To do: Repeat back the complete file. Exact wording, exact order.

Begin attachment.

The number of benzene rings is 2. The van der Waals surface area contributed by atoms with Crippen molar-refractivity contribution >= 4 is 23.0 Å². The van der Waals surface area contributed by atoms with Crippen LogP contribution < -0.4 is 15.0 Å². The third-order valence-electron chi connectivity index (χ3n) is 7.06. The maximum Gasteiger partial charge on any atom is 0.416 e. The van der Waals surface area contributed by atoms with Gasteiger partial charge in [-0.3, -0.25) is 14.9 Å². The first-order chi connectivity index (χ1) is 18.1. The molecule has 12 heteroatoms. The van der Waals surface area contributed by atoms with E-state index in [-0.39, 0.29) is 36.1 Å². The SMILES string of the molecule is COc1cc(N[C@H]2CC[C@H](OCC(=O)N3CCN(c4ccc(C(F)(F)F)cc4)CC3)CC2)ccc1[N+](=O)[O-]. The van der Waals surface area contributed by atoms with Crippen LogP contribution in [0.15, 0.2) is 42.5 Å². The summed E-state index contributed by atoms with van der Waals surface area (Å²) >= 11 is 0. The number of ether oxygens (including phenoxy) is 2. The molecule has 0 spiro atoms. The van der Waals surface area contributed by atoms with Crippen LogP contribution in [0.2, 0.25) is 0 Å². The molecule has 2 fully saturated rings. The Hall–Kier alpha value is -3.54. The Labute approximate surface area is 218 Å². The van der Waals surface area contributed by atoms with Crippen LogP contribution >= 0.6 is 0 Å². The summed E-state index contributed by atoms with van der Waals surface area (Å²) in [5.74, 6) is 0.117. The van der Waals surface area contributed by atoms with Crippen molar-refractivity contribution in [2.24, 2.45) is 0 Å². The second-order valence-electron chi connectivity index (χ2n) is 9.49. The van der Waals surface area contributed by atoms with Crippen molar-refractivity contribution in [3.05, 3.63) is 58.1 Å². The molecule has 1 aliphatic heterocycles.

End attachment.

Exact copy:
The number of benzene rings is 2. The van der Waals surface area contributed by atoms with Crippen molar-refractivity contribution >= 4 is 23.0 Å². The van der Waals surface area contributed by atoms with Crippen LogP contribution < -0.4 is 15.0 Å². The third-order valence-electron chi connectivity index (χ3n) is 7.06. The maximum Gasteiger partial charge on any atom is 0.416 e. The van der Waals surface area contributed by atoms with Gasteiger partial charge in [-0.3, -0.25) is 14.9 Å². The first-order chi connectivity index (χ1) is 18.1. The molecule has 12 heteroatoms. The van der Waals surface area contributed by atoms with E-state index in [-0.39, 0.29) is 36.1 Å². The SMILES string of the molecule is COc1cc(N[C@H]2CC[C@H](OCC(=O)N3CCN(c4ccc(C(F)(F)F)cc4)CC3)CC2)ccc1[N+](=O)[O-]. The van der Waals surface area contributed by atoms with Crippen LogP contribution in [0.15, 0.2) is 42.5 Å². The summed E-state index contributed by atoms with van der Waals surface area (Å²) >= 11 is 0. The number of ether oxygens (including phenoxy) is 2. The molecule has 0 spiro atoms. The van der Waals surface area contributed by atoms with Crippen LogP contribution in [0.2, 0.25) is 0 Å². The molecule has 2 fully saturated rings. The Hall–Kier alpha value is -3.54. The Labute approximate surface area is 218 Å². The van der Waals surface area contributed by atoms with Crippen LogP contribution >= 0.6 is 0 Å². The summed E-state index contributed by atoms with van der Waals surface area (Å²) in [5.74, 6) is 0.117. The van der Waals surface area contributed by atoms with Crippen molar-refractivity contribution in [2.24, 2.45) is 0 Å². The second-order valence-electron chi connectivity index (χ2n) is 9.49. The van der Waals surface area contributed by atoms with Crippen molar-refractivity contribution in [3.05, 3.63) is 58.1 Å². The molecule has 1 aliphatic heterocycles.